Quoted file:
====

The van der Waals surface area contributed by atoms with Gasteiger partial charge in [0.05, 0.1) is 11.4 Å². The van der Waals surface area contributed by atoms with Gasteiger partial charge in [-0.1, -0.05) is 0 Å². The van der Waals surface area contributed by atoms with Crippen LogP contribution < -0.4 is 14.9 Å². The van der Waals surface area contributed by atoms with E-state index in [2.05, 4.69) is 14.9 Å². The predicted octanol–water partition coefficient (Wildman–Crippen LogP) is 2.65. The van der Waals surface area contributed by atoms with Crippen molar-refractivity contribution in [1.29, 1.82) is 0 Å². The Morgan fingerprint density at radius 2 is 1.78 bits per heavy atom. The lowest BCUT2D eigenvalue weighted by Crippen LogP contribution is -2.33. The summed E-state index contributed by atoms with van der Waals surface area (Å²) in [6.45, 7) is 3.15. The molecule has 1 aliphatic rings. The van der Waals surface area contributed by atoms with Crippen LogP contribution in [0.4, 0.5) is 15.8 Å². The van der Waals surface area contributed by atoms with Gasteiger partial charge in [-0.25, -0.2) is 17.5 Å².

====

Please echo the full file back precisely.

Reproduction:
The van der Waals surface area contributed by atoms with Gasteiger partial charge in [0.05, 0.1) is 11.4 Å². The van der Waals surface area contributed by atoms with Gasteiger partial charge in [-0.1, -0.05) is 0 Å². The van der Waals surface area contributed by atoms with Crippen LogP contribution < -0.4 is 14.9 Å². The van der Waals surface area contributed by atoms with E-state index in [2.05, 4.69) is 14.9 Å². The predicted octanol–water partition coefficient (Wildman–Crippen LogP) is 2.65. The van der Waals surface area contributed by atoms with Crippen molar-refractivity contribution in [1.29, 1.82) is 0 Å². The Morgan fingerprint density at radius 2 is 1.78 bits per heavy atom. The lowest BCUT2D eigenvalue weighted by Crippen LogP contribution is -2.33. The summed E-state index contributed by atoms with van der Waals surface area (Å²) in [6.45, 7) is 3.15. The molecule has 1 aliphatic rings. The van der Waals surface area contributed by atoms with Crippen LogP contribution in [0.4, 0.5) is 15.8 Å². The van der Waals surface area contributed by atoms with Gasteiger partial charge in [-0.25, -0.2) is 17.5 Å².